- Reducing purchasing errors drives inventory and costs down.
- Decreasing purchasing cycle time drives inventory down.
- Increasing order frequency drives inventory down.
- Setting sales cycle time to customer lead time drives inventory down.
- Reducing sales forecasting errors drives inventory and costs down.
- Decreasing lead time drives inventory down.
In each of these examples you will notice a familiar pattern. Each one is a cycle or process and each one is contributing to the inventory problem in the same way. Therefore, the solutions look very similar. You just have to identify the source of the inventory problem and eliminate it.
Optimum Inventory Turns
In fact, we will have to do all of these to reach an optimum inventory turns ratio. If we can turn inventory every day and there are 250 business days in a year then the highest inventory turns we could possibly achieve is around 250 (once a day). So an upper limit to inventory turns might be 250. But in reality, a more practical goal might be 52 turns or once a week.
Most companies think 12 turns (once a month) is pretty good. But 12 is a far cry from 250. If you really want to have a competitive advantage in an industry then a target of 24 (twice a month), twice as good as the average, would be a good goal, but really you should be thinking in terms of 52 (once a week) turns to be great! Why settle for good when you can be great.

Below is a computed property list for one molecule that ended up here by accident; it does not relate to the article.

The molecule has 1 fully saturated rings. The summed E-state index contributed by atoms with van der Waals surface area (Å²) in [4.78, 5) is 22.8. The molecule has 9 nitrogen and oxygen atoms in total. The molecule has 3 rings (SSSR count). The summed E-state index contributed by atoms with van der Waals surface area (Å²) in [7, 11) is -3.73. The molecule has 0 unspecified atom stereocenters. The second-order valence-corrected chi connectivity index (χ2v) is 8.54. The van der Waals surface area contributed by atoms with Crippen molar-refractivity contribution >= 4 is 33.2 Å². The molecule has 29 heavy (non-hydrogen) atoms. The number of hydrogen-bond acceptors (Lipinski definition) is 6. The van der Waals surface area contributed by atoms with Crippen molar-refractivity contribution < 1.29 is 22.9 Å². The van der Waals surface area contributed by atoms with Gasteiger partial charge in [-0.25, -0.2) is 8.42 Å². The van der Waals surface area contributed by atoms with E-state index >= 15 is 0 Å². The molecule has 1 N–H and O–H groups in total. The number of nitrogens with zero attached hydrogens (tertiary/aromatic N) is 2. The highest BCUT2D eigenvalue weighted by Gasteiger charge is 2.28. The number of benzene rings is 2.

We have discussed how to identify business metrics and diagnose business situation outcomes needed to drive results. But there is another important metric, time. Next week we will discuss how long it should take to achieve our target and what other resources we will need to build our action plan. Then you will be ready to set your objectives for real process improvement.
Learn more on process design, implementation and continuous improvement with a How to Create Well-Defined Processes Class .
Part 1: How to Transform Objectives into Results?
Part 2: Identify Business Metrics and Business Situations to Drive Results
Part 3: How Much Time is Needed for Process Improvement
Part 4: How to Get Buy-in to Ensure Results